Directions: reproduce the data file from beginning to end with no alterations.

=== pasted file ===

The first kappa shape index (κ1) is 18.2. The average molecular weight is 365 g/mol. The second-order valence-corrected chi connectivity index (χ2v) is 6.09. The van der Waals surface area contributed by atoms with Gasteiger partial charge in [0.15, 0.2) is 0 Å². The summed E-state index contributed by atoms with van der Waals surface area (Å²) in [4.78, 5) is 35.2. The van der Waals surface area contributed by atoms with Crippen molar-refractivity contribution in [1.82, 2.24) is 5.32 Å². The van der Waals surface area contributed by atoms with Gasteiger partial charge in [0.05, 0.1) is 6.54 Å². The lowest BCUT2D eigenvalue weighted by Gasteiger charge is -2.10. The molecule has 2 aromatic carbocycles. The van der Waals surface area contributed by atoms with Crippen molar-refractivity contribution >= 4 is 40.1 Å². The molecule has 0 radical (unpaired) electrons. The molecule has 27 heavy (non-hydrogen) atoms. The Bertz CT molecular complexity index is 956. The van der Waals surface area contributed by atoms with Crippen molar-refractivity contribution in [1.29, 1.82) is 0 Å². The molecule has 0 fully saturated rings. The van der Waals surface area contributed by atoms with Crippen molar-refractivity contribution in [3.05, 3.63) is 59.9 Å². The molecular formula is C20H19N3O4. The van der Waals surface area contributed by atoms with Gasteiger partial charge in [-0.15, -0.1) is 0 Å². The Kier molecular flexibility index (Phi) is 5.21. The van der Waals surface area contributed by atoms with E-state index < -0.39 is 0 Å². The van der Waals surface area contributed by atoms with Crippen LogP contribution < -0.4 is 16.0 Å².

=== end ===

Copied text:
The first kappa shape index (κ1) is 18.2. The average molecular weight is 365 g/mol. The second-order valence-corrected chi connectivity index (χ2v) is 6.09. The van der Waals surface area contributed by atoms with Gasteiger partial charge in [0.15, 0.2) is 0 Å². The summed E-state index contributed by atoms with van der Waals surface area (Å²) in [4.78, 5) is 35.2. The van der Waals surface area contributed by atoms with Crippen molar-refractivity contribution in [1.82, 2.24) is 5.32 Å². The van der Waals surface area contributed by atoms with Gasteiger partial charge in [0.05, 0.1) is 6.54 Å². The lowest BCUT2D eigenvalue weighted by Gasteiger charge is -2.10. The molecule has 2 aromatic carbocycles. The van der Waals surface area contributed by atoms with Crippen molar-refractivity contribution >= 4 is 40.1 Å². The molecule has 0 radical (unpaired) electrons. The molecule has 27 heavy (non-hydrogen) atoms. The Bertz CT molecular complexity index is 956. The van der Waals surface area contributed by atoms with Crippen molar-refractivity contribution in [1.29, 1.82) is 0 Å². The molecule has 0 fully saturated rings. The van der Waals surface area contributed by atoms with Crippen molar-refractivity contribution in [3.05, 3.63) is 59.9 Å². The molecular formula is C20H19N3O4. The van der Waals surface area contributed by atoms with Gasteiger partial charge in [-0.15, -0.1) is 0 Å². The Kier molecular flexibility index (Phi) is 5.21. The van der Waals surface area contributed by atoms with E-state index < -0.39 is 0 Å². The van der Waals surface area contributed by atoms with Crippen LogP contribution < -0.4 is 16.0 Å².